Doug and Kim have completed their first pilot laboratory and are presently working on scaling up to an automated pilot cricket rearing and powder  production facility. Doug still operates Feeder Cricket Ranch to serve the  lizard, amphibian and fishing communities. Kim has continued her recovery  and returned to the kitchen to help optimize the powder production  processes. They have included the recovery and upcycling of supermarket  waste to feed the crickets and the utilization of the cricket byproducts as  fertilizer in studies in the ranch tomato greenhouse. The ranch includes the chicken population to ensure that no cricket or meal worm goes  unconsumed. The mealworms handle all the remaining waste. Recent  approval in the United States of specific insect provided animal proteins into  dog food production indicates the research and experimentation of insects  and food and feed continues to grow in popularity. (Ref. AAFCO) Feeder  Cricket Ranch has provided crickets to Texas State University for a study of  insect digestibility as bovine feed. They continue to seek other academic  collaborations to further the study of insects as food and feed. Douglas has  attended the Pet Food Forum held in Kansas City to discuss the coming  industry future with the pet food producers. Doug also is a member of the  North American Coalition of Insect Agriculture and attended the Insects to  Feed the World Conference held in Quebec City, CN in early June 2022.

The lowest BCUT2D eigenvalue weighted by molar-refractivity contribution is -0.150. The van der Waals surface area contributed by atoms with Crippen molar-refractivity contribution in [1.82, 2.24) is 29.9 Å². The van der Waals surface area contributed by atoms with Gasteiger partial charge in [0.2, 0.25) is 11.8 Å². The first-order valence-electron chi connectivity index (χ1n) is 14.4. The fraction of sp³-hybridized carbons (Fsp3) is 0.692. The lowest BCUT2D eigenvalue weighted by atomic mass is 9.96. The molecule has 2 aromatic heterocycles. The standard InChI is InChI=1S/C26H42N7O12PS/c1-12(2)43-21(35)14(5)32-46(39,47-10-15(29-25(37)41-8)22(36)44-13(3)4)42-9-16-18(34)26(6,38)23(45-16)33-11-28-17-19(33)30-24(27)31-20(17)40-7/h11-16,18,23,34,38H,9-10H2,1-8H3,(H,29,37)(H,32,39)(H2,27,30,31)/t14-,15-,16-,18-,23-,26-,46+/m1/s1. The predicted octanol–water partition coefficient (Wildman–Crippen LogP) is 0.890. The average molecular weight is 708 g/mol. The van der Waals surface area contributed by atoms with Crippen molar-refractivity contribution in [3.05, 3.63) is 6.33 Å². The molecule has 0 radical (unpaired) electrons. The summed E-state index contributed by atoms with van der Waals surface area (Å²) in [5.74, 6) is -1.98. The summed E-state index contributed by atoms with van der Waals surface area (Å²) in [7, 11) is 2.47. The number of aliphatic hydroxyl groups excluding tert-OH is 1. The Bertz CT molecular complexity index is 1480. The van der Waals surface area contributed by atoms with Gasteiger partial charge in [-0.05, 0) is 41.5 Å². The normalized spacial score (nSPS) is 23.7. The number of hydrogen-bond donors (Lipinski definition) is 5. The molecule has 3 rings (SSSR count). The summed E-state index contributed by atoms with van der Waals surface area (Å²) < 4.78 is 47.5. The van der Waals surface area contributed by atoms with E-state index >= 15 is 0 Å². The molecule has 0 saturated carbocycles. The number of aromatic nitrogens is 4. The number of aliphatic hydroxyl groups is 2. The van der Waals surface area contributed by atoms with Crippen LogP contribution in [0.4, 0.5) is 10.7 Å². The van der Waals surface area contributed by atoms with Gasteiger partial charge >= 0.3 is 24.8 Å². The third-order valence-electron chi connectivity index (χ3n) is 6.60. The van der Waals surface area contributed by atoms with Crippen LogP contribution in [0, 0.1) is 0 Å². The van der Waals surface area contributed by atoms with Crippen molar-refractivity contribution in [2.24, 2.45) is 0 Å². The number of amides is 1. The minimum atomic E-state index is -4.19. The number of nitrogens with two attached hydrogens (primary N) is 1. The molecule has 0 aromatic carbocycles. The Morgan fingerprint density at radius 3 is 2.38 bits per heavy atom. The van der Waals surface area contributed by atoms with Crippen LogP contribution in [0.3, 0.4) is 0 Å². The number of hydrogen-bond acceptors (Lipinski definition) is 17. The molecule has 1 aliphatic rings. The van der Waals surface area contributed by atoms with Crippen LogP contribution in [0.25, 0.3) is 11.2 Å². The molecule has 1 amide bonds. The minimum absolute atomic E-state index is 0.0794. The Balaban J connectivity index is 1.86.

Doug and Kim are excited about the possibilities of the insects as feed and  food industry. The reduction of food waste, reduction of negative  environmental impacts of food production and food insecurity are our  corporate goals. Doug and Kim are committed to building a business that  brings value to their neighborhood, community and society while meeting  Kim’s needs.

Anastasia Filipenko is a health and wellness psychologist, dermatolist and a freelance writer. She frequently covers beauty and skincare, food trends and nutrition, health and fitness and relationships. When she's not trying out new skincare products, you'll find her taking a cycling class, doing yoga, reading in the park, or trying a new recipe.